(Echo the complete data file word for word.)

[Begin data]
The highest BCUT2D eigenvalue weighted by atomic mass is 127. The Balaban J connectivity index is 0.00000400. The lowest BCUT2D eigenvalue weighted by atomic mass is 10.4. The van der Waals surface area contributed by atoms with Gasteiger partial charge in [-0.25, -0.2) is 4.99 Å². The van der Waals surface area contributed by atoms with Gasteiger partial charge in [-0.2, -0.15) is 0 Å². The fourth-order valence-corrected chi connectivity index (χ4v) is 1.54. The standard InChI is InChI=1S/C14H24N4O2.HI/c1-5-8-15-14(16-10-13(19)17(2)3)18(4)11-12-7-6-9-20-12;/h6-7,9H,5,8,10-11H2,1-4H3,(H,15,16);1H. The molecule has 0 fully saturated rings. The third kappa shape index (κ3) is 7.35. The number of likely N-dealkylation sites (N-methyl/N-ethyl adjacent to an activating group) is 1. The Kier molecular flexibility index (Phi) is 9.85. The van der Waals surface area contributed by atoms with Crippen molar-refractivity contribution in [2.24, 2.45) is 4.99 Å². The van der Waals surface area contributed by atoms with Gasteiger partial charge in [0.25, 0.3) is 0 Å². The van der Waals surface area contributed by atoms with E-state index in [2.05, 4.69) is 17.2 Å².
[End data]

The highest BCUT2D eigenvalue weighted by atomic mass is 127. The Balaban J connectivity index is 0.00000400. The lowest BCUT2D eigenvalue weighted by atomic mass is 10.4. The van der Waals surface area contributed by atoms with Gasteiger partial charge in [-0.25, -0.2) is 4.99 Å². The van der Waals surface area contributed by atoms with Gasteiger partial charge in [-0.2, -0.15) is 0 Å². The fourth-order valence-corrected chi connectivity index (χ4v) is 1.54. The standard InChI is InChI=1S/C14H24N4O2.HI/c1-5-8-15-14(16-10-13(19)17(2)3)18(4)11-12-7-6-9-20-12;/h6-7,9H,5,8,10-11H2,1-4H3,(H,15,16);1H. The molecule has 0 fully saturated rings. The third kappa shape index (κ3) is 7.35. The number of likely N-dealkylation sites (N-methyl/N-ethyl adjacent to an activating group) is 1. The Kier molecular flexibility index (Phi) is 9.85. The van der Waals surface area contributed by atoms with Crippen molar-refractivity contribution in [2.24, 2.45) is 4.99 Å². The van der Waals surface area contributed by atoms with Gasteiger partial charge in [0.25, 0.3) is 0 Å². The van der Waals surface area contributed by atoms with E-state index in [2.05, 4.69) is 17.2 Å².